HI Market View Commentary 03-02-2020
Here is the best example of what I’ve been telling you why it’s risky to buy insurance (long puts) through high volatility
The KEY to what we do us to make up some of the downward movement so when things come back they don’t have to move as far for us to be profitable
We had twice as many insurance contracts on stock positions at the start of today and anyplace we had double the insurance protection we took one set off = ALL for a profit
Some other bullish call position ( stock option replacements) we dollar cost averaged today
Markets in turmoil ?!?!?!???? Up again on Super Tuesday?
With cash on hand we can enter new positions, take off protection and play the short term run up
ANYTHING we make up to the downside is profit as things come back
|WEEK OF FEB. 24 THROUGH FEB. 28, 2020|
|The Standard & Poor’s 500 index plummeted 11.5% last week as COVID-19-led panic gripped the financial markets and fueled a selling frenzy among all sectors within the S&P.
The energy sector, down 16.4%, again bore the brunt of investors’ risk aversion, followed by outsized losses in the financial sector, which was off 13.6%, and the material and industrial sectors, both sliding 12.6%.
The S&P ended the week at 2,954.22, down from last week’s closing level of 3,337.75, vaporizing all of the benchmark’s gains for 2020 in less than one week amid concerns that self-imposed and national-level quarantines will choke off consumer spending and cause the US economy to stall.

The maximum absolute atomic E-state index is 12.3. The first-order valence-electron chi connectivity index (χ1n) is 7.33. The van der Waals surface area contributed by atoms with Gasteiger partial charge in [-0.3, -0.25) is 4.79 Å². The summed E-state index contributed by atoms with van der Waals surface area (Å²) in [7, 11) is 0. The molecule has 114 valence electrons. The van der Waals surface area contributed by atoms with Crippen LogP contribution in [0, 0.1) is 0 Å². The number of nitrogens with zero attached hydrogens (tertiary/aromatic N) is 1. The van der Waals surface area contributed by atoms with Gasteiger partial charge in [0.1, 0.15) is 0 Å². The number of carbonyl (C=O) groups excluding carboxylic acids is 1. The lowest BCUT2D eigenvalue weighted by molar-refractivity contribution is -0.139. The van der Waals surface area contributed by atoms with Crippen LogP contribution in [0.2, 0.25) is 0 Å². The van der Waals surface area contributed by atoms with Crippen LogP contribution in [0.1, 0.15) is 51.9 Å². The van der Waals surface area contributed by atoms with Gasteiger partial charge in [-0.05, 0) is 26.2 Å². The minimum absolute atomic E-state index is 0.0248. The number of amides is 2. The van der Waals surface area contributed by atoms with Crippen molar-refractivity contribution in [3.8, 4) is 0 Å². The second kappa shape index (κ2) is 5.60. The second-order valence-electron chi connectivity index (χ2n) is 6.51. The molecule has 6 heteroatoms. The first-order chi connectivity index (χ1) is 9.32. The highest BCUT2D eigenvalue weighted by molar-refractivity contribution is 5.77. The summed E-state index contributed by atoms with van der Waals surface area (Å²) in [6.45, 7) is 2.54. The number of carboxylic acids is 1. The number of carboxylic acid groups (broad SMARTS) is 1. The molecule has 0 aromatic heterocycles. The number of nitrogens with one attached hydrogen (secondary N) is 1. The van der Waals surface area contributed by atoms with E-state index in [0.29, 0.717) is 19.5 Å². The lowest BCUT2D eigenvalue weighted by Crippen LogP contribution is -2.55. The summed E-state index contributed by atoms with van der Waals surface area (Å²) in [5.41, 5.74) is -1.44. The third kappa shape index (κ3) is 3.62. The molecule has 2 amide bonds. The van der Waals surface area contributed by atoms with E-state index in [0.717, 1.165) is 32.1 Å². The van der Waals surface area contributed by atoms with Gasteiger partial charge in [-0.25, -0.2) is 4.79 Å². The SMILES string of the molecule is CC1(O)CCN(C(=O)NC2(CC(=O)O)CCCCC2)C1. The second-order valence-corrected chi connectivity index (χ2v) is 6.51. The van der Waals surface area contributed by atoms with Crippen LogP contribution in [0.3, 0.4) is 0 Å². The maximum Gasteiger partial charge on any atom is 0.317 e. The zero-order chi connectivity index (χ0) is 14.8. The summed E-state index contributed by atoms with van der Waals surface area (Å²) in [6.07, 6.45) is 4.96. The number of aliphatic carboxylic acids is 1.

As fears of a global pandemic continued to reverberate from the prior week, selling pressure went into overdrive after the US Centers for Disease Control warned of the likelihood of an “extremely serious outbreak” of the coronavirus in the US. The US Food and Drug Administration and German officials exacerbated fears with their own warnings that the spread of the virus could no longer be tracked. As a result, by Friday, the S&P suffered its biggest one-week loss since the 2008 financial crisis.
The energy sector limped into the close with concerns about global growth prospects weighing on the sector, amplified by a rumored rift between Saudi Arabia and Russia concerning possible production cuts. All component stocks within the sector suffered heavy losses with Devon Energy (DVN), Cimarex Energy (XEC) and Occidental Petroleum (OXY) down by as much as 29% from a week ago.